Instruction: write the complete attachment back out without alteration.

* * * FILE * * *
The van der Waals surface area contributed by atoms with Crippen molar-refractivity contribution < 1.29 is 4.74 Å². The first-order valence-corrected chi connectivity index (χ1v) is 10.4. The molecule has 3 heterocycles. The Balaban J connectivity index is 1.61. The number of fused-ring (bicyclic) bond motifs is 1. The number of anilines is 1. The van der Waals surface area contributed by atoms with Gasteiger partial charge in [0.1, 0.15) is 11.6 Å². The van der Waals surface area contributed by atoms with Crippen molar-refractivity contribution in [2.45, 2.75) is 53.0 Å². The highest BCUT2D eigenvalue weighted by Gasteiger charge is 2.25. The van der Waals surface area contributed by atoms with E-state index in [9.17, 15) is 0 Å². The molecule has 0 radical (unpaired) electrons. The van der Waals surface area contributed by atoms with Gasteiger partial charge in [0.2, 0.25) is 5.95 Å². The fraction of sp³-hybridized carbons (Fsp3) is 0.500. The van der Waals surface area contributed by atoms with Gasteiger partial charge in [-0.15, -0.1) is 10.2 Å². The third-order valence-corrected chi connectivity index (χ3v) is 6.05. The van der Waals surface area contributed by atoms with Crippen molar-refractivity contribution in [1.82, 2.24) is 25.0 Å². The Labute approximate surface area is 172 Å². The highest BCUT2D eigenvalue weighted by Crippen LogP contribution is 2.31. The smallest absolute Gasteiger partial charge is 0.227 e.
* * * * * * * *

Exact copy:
The van der Waals surface area contributed by atoms with Crippen molar-refractivity contribution < 1.29 is 4.74 Å². The first-order valence-corrected chi connectivity index (χ1v) is 10.4. The molecule has 3 heterocycles. The Balaban J connectivity index is 1.61. The number of fused-ring (bicyclic) bond motifs is 1. The number of anilines is 1. The van der Waals surface area contributed by atoms with Gasteiger partial charge in [0.1, 0.15) is 11.6 Å². The van der Waals surface area contributed by atoms with Crippen molar-refractivity contribution in [2.45, 2.75) is 53.0 Å². The highest BCUT2D eigenvalue weighted by Gasteiger charge is 2.25. The van der Waals surface area contributed by atoms with E-state index in [9.17, 15) is 0 Å². The molecule has 0 radical (unpaired) electrons. The van der Waals surface area contributed by atoms with Gasteiger partial charge in [0.2, 0.25) is 5.95 Å². The fraction of sp³-hybridized carbons (Fsp3) is 0.500. The van der Waals surface area contributed by atoms with Gasteiger partial charge in [-0.15, -0.1) is 10.2 Å². The third-order valence-corrected chi connectivity index (χ3v) is 6.05. The van der Waals surface area contributed by atoms with Crippen molar-refractivity contribution in [1.82, 2.24) is 25.0 Å². The Labute approximate surface area is 172 Å². The highest BCUT2D eigenvalue weighted by Crippen LogP contribution is 2.31. The smallest absolute Gasteiger partial charge is 0.227 e.